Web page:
- By David BoscoDavid Bosco is a Foreign Policy contributing editor and assistant professor at American University's School of International Service. He is at work on a book about the International Criminal Court's first decade.
In what has become a lamentably well practiced ritual (see Bosnia and Rwanda), the United Nations appears ready to castigate itself for its failure to protect civilians—this time in Sri Lanka. Via BBC:
The UN’s investigation into its own conduct during the last months of the conflict says the organisation should in future "be able to meet a much higher standard in fulfilling its protection and humanitarian responsibilities".
It points to a "systemic failure".
The panel questions decisions such as the withdrawal of UN staff from the war zone in September 2008 after the Sri Lankan government warned it could no longer guarantee their safety.
Colum Lynch is Foreign Policy's award-winning U.N.-based senior diplomatic reporter. Lynch previously wrote Foreign Policy's Turtle Bay blog, for which he was awarded the 2011 National Magazine Award for best reporting in digital media. He is also a recipient of the 2013 Elizabeth Neuffer Memorial Silver Prize for his coverage of the United Nations.
Before moving to Foreign Policy, Lynch reported on diplomacy and national security for the Washington Post for more than a decade. As the Washington Post's United Nations reporter, Lynch had been involved in the paper's diplomatic coverage of crises in Afghanistan, Iraq, Lebanon, Sudan, and Somalia, as well as the nuclear standoffs with Iran and North Korea. He also played a key part in the Post's diplomatic reporting on the Iraq war, the International Criminal Court, the spread of weapons of mass destruction, and U.S. counterterrorism strategy. Lynch's enterprise reporting has explored the underside of international diplomacy. His investigations have uncovered a U.S. spying operation in Iraq, Dick Cheney's former company's financial links to Saddam Hussein, and documented numerous sexual misconduct and corruption scandals.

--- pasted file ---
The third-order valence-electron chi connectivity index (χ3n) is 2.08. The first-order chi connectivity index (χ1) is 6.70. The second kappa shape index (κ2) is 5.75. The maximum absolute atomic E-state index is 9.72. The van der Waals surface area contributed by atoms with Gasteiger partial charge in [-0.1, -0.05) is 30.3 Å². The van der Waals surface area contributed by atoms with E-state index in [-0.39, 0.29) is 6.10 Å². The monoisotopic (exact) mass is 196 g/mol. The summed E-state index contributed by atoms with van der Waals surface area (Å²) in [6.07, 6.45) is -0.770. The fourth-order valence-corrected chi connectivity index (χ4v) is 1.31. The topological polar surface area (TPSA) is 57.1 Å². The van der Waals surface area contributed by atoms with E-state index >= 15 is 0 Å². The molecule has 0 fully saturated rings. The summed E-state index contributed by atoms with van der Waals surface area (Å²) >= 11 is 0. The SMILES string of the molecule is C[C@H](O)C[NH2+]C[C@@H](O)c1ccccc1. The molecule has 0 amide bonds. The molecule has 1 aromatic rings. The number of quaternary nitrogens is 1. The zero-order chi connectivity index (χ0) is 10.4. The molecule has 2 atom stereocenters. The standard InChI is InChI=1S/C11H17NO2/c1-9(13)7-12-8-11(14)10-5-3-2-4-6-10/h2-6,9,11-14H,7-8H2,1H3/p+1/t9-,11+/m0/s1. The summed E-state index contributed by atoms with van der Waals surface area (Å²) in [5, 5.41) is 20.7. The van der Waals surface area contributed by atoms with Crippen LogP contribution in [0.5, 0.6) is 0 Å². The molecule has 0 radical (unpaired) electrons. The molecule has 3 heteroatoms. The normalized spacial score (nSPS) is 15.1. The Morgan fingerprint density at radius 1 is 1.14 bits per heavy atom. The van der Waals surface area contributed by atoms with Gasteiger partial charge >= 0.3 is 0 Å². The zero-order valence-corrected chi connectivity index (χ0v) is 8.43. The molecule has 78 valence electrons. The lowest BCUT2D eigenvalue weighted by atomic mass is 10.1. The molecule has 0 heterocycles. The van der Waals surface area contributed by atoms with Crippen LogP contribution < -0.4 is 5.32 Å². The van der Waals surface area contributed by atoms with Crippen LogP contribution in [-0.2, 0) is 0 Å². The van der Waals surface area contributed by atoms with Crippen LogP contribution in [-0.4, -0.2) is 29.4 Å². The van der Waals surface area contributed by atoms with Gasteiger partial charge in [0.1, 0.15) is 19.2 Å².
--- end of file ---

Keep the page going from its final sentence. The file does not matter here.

Lynch has appeared frequently on the Lehrer News Hour, MSNBC, NPR radio, and the BBC. He has also moderated public discussions on foreign policy, including interviews with Susan E. Rice, the U.S. National Security Advisor, Gerard Araud, France's U.N. ambassador, and other senior diplomatic leaders.
Born in Los Angeles, California, Lynch received a bachelor's degree from the University of California, Berkeley, in 1985 and a master's degree from Columbia University's Graduate School of Journalism in 1987. He previously worked for the Boston Globe.| Turtle Bay |